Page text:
Ailments of Rural Healthcare
Tuesday, January 31, 2023
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Editorial

Ailments of Rural Healthcare

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By The Editorial Team Updated: Jan 15, 2023 10:38 pm
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Even after the launch of National Rural Health Mission (NRHM) way back in April 2005, rural India still remains devoid of quality healthcare services as there is almost 80 per cent shortage of specialist medical practitioners in community health centers (CHC). When the said mission was envisaged, it was decided that at least four specialist doctors namely a surgeon, physician, obstetrician/synecologist and paediatrician, should be made available at all CHCs to treat the rural population. But in reality, out of 21,920 sanctioned posts for specialist doctors, 17,435 posts are lying vacant at present belittling the very purpose of the mission. Clearly, these vacant posts should be filled at the earliest to make medical facilities available for people living in the villages as in the absence of quality health services villagers are left with no option but to travel to nearby cities and towns for treatment. This practice is not only putting unwanted burden on urban healthcare facilities, but also forcing villagers to spend more for treating even a minor ailment.

The COVID-19 pandemic has completely exposed how ill-equipped we are to handle any medical emergency. Shortages of medical practitioners, ISUs, medicines and medical Oxygen, all came to the fore. It should not be forgotten that despite a very successful vaccination programme, we had to pay a heavy price for such deficiencies while combating the pandemic as thousands of precious lives were lost. Such a huge loss could have been prevented to a great extent if we had proper and quality medical facilities all over the country. To prevent any such future loss, the country should take concrete steps without any further delay. In achieving the goal, the first step should be appointing qualified medical practitioners to all CHCs, along with adequate para-medical staff, so that no patient returns without getting proper treatment. As human resource is the most valuable asset of any nation, such facilities should be made available for every citizen of the country. Low mortality rate is a must to ensure progress.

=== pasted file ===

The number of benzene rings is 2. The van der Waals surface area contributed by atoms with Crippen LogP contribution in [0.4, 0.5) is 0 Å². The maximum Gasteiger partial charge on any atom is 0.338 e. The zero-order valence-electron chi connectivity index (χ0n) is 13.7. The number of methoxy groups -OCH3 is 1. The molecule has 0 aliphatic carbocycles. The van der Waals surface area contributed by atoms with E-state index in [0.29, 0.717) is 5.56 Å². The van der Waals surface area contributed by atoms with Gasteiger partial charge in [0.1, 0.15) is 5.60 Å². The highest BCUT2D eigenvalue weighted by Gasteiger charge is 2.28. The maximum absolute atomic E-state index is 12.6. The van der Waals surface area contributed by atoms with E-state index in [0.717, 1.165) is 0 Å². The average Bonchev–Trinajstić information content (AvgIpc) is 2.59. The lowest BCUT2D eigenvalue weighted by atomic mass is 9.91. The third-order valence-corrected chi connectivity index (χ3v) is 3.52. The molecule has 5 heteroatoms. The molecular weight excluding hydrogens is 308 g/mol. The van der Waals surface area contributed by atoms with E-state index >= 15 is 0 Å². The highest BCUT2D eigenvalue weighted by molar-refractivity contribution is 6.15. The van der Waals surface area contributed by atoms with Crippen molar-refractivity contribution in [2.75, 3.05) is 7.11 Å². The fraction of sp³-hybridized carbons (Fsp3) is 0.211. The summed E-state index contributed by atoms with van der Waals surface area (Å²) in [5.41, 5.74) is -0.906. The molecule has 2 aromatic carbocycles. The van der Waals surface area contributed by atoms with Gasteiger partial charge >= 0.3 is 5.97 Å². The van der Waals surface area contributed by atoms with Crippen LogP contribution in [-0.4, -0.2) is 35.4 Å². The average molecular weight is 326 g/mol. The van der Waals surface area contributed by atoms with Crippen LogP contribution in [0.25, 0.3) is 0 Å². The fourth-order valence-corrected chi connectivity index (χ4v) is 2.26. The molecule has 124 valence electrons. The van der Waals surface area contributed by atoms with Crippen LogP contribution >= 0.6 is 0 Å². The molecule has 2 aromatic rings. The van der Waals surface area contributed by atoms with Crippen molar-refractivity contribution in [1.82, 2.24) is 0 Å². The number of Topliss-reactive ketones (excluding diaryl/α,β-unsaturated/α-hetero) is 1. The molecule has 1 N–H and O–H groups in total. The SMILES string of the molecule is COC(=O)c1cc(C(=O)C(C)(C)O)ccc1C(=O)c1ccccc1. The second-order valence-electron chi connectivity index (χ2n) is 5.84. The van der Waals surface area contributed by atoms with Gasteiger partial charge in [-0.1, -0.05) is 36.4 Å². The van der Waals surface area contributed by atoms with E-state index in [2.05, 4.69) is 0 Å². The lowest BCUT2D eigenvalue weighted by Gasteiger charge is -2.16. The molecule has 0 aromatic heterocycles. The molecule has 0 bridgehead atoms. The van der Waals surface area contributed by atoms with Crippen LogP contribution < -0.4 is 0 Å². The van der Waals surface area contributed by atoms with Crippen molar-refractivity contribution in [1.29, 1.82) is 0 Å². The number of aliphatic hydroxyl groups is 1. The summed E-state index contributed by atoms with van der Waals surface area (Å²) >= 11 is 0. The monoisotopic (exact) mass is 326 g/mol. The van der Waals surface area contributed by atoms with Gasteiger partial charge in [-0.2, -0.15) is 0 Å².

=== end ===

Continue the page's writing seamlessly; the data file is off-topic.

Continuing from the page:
In this context, an often repeated excuse is that medical graduates are not willing to go to rural India and in the process is widening the gap between sanctioned posts and actual recruitments. Only 935 specialist doctors have been recruited at the rural health centers in the last 17 years. The figure is dismal to say the least and should not be allowed to continue any longer. Many have suggested that a ‘bond policy’, making it mandatory for medical graduates to serve in village health centre for a certain period, should be strictly implemented. But there is a strong opposition against this idea as forcing a doctor to stay in a village is meaningless if adequate facilities are not available. Apart from paramedical staff, necessary modern equipment too should be made available in CHCs to treat the rural people. Thus, to have a fully functional rural healthcare system, a variety of medical facilities and qualified healthcare workers should be made available all over the country to make India healthier. The onus is on the government to establish and equip such facilities and doctors to provide their services to the people of rural India

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By The Editorial Team Updated: Jan 15, 2023 10:38:44 pm